So, who is “Big Brother” and what is the new, oppressive speech? Is this really the new speech bureaucracy of political correctness and of the flat logic of the forces of globalization? In the spirit of Karl Marx, according to whom the world is ruled by a “conspiracy without a conspirator,” the new speech bureaucracy of political correctness may be perceived as an oppressive apparatus, perhaps without a literal “big brother,” but one that is supervised by committees-of-sort of meaning-experts and censors of language; the latter can also be said to be serving economic interests and goals of global elites, businessmen, politicians, perhaps columnists of leading press such as the New York Times, elite Academia, World Bank economists, appointees of international human rights organizations and etc. – the circle of people that we may associate with the prestigious Davos Forum. Alternatively, is the newspeak of more literal “Big Brothers”, who take the form of authoritative or authoritarian leaders shaping language and reality, facts and alternative facts, according to their wishes and their local and varying goals – more appropriate as an analogy to Orwell’s “1984” prophesy?

    What is now being re-invoked for discussion, therefore, are fundamental questions of language, meaning, truth, and facts – or perhaps the most fundamental question of the very possibility of literal meaning. This time, however, this logical-formal debate takes a dramatic political and geopolitical turn. For example, as soon as Trump was elected, Reince Priebus, the former White House chief of staff, was quick to make the distinction between those whose use of language is literal – so apparently, in his view, the liberal enemy speaks – and those who speak seriously, as his president speaks. Literal speech is one that has a tight, rule-oriented commitment, but is empty and repressive, a bit like a tailor-made tender – so hints Priebus. To speak seriously, on the other hand, may mean to take lightly the logical chains of a commitment to literal meaning and precisely because of that to be able to make serious and responsible use of language, directed at real political action.

    The importance of the latter distinction should not be underestimated. It mimics another, incredibly significant distinction, the distinction between the literal and the real, between compliance with literal conceptual definitions to that of the encounter with what is truly real. For those who are familiar with the “The Matrix” trilogy, this difference will surely be reminiscent of the juicy steak that Cypher relishes on though he admittedly knows that it is a produce of the Matrix and not a real steak. The false steak is the literal steak. It complies to perfection with all literal taste definitions that the finest steaks’ connoisseurs can provide but it is not a real. Cypher, sealing over the steak dinner a deal of betrayal, sums up this culinary-philosophical discussion with the well-known proclamation: Ignorance is Bliss.

    The Age of Reason: Wittgenstein and the Illusion of the Ideal

    To delve deeper into the subject matter at hand, we must turn to the philosophy of Ludwig Wittgenstein – perhaps the true hero of 20th century analytic philosophy (Wittgenstein an Austrian in birth who fought bravely on the side of the Central Powers in WWI, worked and died in Cambridge, England, in 1951). At the heart of his work is a heroic struggle against the standard positivism that reigns supreme in the intellectual world of the West. Wittgenstein’s discussion is in logic, language, meaning, truth, and facts. At heart, his work is of formal or logical nature, in the best tradition of analytic philosophy.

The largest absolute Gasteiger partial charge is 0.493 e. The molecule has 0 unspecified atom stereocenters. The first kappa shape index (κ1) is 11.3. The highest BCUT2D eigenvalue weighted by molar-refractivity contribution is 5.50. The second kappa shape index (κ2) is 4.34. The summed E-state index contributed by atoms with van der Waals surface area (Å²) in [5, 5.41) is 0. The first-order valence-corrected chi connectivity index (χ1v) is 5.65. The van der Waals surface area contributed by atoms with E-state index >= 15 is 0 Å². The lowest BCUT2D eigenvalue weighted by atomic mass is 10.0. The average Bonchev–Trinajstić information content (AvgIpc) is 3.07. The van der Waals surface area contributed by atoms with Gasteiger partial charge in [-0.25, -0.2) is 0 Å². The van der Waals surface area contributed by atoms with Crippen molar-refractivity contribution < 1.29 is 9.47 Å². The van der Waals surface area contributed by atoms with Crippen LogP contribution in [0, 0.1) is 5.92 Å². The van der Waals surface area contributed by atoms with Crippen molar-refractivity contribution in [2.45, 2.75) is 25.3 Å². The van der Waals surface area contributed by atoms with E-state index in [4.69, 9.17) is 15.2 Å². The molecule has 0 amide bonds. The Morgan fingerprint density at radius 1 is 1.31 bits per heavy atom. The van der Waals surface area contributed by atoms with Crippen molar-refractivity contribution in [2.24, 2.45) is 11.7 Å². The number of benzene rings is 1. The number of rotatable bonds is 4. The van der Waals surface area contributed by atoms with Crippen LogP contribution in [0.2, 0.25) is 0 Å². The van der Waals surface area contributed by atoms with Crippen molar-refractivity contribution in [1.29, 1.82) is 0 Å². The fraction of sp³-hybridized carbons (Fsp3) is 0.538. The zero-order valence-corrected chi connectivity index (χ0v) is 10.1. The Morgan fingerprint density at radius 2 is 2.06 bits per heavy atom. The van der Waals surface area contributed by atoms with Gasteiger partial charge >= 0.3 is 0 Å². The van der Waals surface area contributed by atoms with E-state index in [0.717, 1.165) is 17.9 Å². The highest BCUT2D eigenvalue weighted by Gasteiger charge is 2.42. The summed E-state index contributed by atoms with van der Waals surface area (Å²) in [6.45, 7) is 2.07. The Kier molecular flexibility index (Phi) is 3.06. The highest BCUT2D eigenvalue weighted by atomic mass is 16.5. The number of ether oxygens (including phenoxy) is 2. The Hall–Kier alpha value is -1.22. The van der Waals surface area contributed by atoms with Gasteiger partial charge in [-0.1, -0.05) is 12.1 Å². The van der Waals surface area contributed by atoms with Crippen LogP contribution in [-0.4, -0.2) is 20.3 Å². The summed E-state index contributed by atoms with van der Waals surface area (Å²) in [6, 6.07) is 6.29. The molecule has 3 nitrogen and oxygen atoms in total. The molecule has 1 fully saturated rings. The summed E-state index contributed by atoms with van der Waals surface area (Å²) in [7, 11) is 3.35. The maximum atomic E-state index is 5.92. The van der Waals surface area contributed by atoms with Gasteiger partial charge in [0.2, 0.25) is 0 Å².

How, then, can a seemingly formal-technical discussion in logic hold the key to understanding the revolutionary political changes we are now witnessing?

    In this sense, however, we must first admit that a logical-philosophical discussion is always present at the background of significant political changes. A logical perplexity seamlessly interwoven into the fabric of the life and politics of an era is destined sooner or later to show its hand. In analogy, we may think of it as a hidden destructive frequency that resonates through a historical era and that can ultimately bring on its demise. Suffice here is to reflect on the mythological story of the discovery of irrational numbers. Why, according to mythology, was the discovery of irrational numbers kept secret by the members of the Pythagorean school? It must be the case that the discovery was experienced as an acute logical-glitch – like the famous “glitch” of the Matrix – that threatens the very foundations of the epistemic structure they were laboring on; a founding element of which is the assumption that measures in our world can be given in terms of relations between natural or whole numbers. The logical breakdown is so severe that according to the mythological story, the Pythagorean who breaks with the group and discloses the kept secret is punished by the gods in drowning. A discovery seemingly belonging exclusively to the logical-mathematical sphere carries political significance that demands a merciless punishment.